A record number of Americans now report that the Affordable Care Act has made their healthcare situation worse, according to a new Gallup poll:
[M]ore Americans than at any previous point are reporting that the law has hurt their healthcare situation. The percentage who believe their family will be hurt in the long run by Obamacare is up slightly since May. It is possible that these feelings are related to negative media attention to the law this summer; that the lack of positive news has returned sentiments to previous levels; or that they simply reflect underlying political predispositions to the law. In any case, President Barack Obama’s signature legislative achievement still has miles to go before a majority of the public considers it a positive.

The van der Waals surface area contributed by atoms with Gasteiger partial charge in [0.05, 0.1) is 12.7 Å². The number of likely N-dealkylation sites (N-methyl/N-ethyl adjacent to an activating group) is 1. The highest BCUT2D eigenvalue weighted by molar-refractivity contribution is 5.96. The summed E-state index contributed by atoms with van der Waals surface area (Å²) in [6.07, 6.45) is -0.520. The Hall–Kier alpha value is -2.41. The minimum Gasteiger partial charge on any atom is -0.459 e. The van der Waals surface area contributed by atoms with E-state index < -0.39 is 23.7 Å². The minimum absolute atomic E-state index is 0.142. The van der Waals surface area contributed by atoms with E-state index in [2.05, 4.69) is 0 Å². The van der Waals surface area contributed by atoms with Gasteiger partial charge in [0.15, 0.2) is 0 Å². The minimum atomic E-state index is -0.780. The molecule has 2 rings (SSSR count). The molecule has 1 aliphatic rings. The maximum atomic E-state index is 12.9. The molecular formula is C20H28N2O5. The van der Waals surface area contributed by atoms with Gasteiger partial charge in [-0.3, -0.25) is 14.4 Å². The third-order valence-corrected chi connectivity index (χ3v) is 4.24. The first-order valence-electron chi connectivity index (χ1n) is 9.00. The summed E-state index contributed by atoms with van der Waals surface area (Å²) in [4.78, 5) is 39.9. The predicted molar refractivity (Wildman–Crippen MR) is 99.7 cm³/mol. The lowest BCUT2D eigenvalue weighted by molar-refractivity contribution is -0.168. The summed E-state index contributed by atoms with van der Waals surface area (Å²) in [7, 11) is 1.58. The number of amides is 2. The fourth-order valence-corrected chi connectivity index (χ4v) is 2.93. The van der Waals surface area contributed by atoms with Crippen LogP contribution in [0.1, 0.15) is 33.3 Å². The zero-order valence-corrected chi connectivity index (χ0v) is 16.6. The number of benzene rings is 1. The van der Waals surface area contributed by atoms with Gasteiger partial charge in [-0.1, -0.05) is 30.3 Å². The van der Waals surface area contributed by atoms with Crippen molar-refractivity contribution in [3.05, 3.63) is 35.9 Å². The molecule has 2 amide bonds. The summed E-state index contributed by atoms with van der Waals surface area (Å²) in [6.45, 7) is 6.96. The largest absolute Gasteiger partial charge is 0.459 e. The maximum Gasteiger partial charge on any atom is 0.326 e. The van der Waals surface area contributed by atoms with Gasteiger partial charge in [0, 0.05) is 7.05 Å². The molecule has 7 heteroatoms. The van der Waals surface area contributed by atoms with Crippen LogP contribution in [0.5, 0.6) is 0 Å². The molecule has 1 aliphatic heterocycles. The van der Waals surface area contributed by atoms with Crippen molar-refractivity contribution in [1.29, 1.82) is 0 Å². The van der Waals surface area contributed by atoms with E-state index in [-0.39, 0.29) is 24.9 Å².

The result reinforces polling from Pew earlier this summer, which found disapproval of the law nearing an all-time high. No matter how many times liberal partisans insist that the law has been an unabashed success, the public correctly perceives that it has fallen far short of expectations, and that the cracks are widening.
These concerns aren’t coming from nowhere. Big insurers are leaving exchanges, premium hikes keep rolling in, and competition in the healthcare sector is declining, with no end in sight. To prevent further unraveling of the U.S. healthcare system, the next administration should prioritize a new wave of health reform—this one focused on market-based innovation and cost-cutting, rather than byzantine regulations that threaten to make healthcare even more expensive and unaffordable for the middle class.